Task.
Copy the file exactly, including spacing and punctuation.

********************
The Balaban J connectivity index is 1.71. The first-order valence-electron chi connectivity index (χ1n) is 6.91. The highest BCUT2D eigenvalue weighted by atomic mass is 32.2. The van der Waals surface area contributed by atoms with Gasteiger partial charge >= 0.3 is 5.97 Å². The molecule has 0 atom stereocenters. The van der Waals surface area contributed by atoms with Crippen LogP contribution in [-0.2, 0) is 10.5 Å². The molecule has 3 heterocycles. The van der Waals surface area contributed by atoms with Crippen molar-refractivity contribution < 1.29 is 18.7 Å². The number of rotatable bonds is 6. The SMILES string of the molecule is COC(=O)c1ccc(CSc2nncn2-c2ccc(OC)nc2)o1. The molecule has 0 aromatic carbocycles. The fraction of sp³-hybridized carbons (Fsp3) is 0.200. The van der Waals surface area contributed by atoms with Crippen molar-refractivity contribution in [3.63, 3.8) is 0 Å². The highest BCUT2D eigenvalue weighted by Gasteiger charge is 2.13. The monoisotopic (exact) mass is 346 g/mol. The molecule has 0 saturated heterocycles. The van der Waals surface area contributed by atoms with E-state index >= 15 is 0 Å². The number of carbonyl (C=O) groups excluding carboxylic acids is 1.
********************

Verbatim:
The Balaban J connectivity index is 1.71. The first-order valence-electron chi connectivity index (χ1n) is 6.91. The highest BCUT2D eigenvalue weighted by atomic mass is 32.2. The van der Waals surface area contributed by atoms with Gasteiger partial charge >= 0.3 is 5.97 Å². The molecule has 0 atom stereocenters. The van der Waals surface area contributed by atoms with Crippen LogP contribution in [-0.2, 0) is 10.5 Å². The molecule has 3 heterocycles. The van der Waals surface area contributed by atoms with Crippen molar-refractivity contribution < 1.29 is 18.7 Å². The number of rotatable bonds is 6. The SMILES string of the molecule is COC(=O)c1ccc(CSc2nncn2-c2ccc(OC)nc2)o1. The molecule has 0 aromatic carbocycles. The fraction of sp³-hybridized carbons (Fsp3) is 0.200. The van der Waals surface area contributed by atoms with Crippen molar-refractivity contribution in [3.63, 3.8) is 0 Å². The highest BCUT2D eigenvalue weighted by Gasteiger charge is 2.13. The monoisotopic (exact) mass is 346 g/mol. The molecule has 0 saturated heterocycles. The van der Waals surface area contributed by atoms with E-state index >= 15 is 0 Å². The number of carbonyl (C=O) groups excluding carboxylic acids is 1.